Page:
The only reason I read Fear and Loathing in Las Vegas: A Savage Journey to the Heart of the American Dream, by Hunter S. Thompson, is Doonesbury. I’ve been a huge fan since I was a kid, and after years of reading about the escapades of Doonesbury‘s Uncle Duke, who is based on Thompson, I thought it was only fair to read something of Thompson’s after all the years of vicarious entertainment I’d gotten from his comic strip persona. Reading that Thompson hated the Duke character, and that he never wanted to meet Doonesbury‘s creator, Garry Trudeau, “because I might set the little bastard on fire,” only piqued my interest.
I’ve read the book a few times, and seen the movie adaptation, but it’s not really for me. I’m not into drug culture, which is a huge part of Thompson’s world, and it turns out that what works with Uncle Duke in a four-panel comic strip isn’t nearly so entertaining when it’s fleshed out.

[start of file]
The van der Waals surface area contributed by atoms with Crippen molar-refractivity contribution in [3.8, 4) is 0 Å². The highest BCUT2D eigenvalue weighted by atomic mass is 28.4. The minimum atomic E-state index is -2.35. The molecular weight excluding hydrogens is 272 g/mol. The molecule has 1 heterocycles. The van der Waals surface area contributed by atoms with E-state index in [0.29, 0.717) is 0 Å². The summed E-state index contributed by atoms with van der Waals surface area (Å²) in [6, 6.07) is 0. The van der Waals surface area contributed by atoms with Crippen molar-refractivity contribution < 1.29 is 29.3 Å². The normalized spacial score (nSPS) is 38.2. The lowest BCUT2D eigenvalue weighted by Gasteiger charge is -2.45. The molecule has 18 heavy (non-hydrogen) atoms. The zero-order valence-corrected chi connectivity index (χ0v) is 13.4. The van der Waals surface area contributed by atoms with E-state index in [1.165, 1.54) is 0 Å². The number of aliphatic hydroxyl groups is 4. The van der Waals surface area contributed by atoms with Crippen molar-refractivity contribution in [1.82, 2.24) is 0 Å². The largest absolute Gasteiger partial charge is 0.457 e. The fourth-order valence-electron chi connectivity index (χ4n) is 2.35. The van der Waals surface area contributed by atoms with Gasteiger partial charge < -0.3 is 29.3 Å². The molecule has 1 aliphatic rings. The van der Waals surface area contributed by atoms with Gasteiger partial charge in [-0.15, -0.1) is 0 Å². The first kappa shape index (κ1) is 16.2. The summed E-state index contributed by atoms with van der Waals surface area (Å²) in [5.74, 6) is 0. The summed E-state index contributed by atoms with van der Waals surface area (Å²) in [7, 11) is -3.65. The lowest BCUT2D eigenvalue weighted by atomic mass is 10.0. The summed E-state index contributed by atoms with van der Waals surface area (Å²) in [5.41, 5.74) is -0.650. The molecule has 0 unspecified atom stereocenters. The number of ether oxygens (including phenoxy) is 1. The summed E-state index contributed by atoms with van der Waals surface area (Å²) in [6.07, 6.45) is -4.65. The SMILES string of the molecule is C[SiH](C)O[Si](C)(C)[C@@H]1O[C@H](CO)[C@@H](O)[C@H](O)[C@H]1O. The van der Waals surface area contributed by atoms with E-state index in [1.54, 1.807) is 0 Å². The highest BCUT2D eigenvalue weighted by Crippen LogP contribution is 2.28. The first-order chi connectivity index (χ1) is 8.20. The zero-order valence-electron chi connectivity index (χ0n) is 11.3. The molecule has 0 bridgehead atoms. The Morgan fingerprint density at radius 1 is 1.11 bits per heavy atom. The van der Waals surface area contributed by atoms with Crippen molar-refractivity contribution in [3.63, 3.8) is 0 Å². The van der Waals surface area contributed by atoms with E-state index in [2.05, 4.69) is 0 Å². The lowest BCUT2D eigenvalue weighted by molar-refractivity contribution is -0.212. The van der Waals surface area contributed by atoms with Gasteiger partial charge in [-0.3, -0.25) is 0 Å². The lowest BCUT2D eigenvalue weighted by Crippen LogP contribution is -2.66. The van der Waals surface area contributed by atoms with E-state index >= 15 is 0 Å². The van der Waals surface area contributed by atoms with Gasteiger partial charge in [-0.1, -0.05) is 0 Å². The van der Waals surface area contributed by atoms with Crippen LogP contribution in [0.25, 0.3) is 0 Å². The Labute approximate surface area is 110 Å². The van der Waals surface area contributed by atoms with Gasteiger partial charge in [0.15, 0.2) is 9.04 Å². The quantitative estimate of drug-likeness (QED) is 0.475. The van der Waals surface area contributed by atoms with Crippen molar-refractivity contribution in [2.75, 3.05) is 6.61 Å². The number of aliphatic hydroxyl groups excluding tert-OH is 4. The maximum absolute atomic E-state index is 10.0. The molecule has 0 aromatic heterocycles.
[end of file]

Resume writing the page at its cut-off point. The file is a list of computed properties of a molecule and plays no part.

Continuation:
That didn’t prevent it from getting into the quote book, though, with an idea that at the time seemed more cynical than accurate.
In a closed society where everybody’s guilty, the only crime is getting caught. In a world of thieves, the only final sin is stupidity.
Over the years, the cynicism to accuracy ratio of the quote has inverted, a gradual change that was thrown into sharp relief in the Trump era. And it seems somehow fitting that this is the quote I’m writing about on the day Ukraine has been invaded by Russia, due entirely to the machinations of another criminal who is smart enough to get away with, it seems, anything.
To see previous posts in my Quotes series, click here.